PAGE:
BEIJING : China has begun uncovering the dark-side of Artificial Intelligence. As during Trump's visit to Beijing, he appeared on screen for a special address at a tech conference.

First he spoke in English. Then he switched to Mandarin Chinese.

President Trump doesn't speak Chinese. The video was just a publicity stunt, designed to show off the voice capabilities of  iFlyTek, a Chinese artificial intelligence  company with both innovative technology and troubling ties to China's state security.

iFlyTek has said that its technology can monitor a car full of people or a crowded room, identify a targeted individuals 'voice and record everything that person says.

''iFlyTek,'' the image of Mr. Trump said in Chinese,'' is really fantastic.''

As China tests the frontiers of artificial intelligence, iFlyTek serves as a compelling example of both the country's sci-fi ambitions and the technology's darker dystopian possibilities.

The Chinese company uses sophisticated A.I. to power and image and voice recognition systems that can help doctors with their diagnoses, teachers in grading tests, and drivers control their cars with their voices.

Even some global companies are impressed : Delphi, a major American auto supplier of, offers iFlyTek's technology to carmakers in China, while Volkswagen  plans to build the Chinese companies speech recognition technology into many of its cars in China this year.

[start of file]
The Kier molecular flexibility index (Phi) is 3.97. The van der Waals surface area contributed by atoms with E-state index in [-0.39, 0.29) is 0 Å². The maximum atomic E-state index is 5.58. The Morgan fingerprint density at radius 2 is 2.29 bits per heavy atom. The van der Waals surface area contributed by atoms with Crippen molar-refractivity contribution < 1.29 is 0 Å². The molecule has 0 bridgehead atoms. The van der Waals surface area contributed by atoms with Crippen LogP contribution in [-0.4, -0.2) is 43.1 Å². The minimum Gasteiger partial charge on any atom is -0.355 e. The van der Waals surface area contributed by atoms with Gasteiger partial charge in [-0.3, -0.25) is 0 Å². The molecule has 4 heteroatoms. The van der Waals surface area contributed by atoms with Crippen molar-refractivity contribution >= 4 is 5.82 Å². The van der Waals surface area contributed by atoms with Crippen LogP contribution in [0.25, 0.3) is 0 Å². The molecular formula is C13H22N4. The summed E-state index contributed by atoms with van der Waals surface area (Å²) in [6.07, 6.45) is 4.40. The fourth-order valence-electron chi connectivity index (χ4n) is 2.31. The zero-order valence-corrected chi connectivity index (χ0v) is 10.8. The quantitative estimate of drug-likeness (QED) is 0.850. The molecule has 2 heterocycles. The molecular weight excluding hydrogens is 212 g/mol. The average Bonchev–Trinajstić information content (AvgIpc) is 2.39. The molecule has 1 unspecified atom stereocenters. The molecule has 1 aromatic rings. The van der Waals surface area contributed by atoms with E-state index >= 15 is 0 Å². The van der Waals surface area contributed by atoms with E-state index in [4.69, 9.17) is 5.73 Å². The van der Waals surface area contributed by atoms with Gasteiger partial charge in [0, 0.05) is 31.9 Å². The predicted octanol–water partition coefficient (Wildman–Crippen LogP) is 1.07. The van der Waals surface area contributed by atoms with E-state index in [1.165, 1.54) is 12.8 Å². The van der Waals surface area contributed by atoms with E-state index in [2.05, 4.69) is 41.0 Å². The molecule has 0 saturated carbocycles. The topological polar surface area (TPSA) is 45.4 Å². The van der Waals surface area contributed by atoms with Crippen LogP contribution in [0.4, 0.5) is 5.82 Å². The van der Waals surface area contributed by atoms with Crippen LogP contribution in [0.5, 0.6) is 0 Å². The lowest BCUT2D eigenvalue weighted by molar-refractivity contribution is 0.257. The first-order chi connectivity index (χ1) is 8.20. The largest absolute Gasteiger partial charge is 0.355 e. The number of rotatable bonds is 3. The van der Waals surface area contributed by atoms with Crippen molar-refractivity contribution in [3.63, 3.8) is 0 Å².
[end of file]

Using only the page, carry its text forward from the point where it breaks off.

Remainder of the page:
At the same time, iFlyTek hosts a laboratory to develop a voice surveillance capabilities for China's domestic security forces.

In an October report of 2017, a human rights group said the company was helping the authorities compile a biometric database of Chinese citizens that could be used to track activists and others.

Those tight ties with the government could give iFlyTek and other Chinese companies an edge in an emerging new field.

China's financial support and its loosely enforced and untested privacy laws give Chinese companies considerable resources and access to voices, faces and other biometric data in vast quantities, which could help them develop their technologies, experts say.

China  ''does not have the stringent privacy laws that Western companies have, nor are Chinese citizens against having their data collected, as  (arguably speaking} government monitoring is a fact of China,'' analysts with research firm  Sanford C. Bernstein wrote in their report last year.

The Honor and Serving of  the latest Global Operational Research on A.I. continues to Part 2. !WOW! thanks author and researchers  Paul Mozur and Keith Bradsher.


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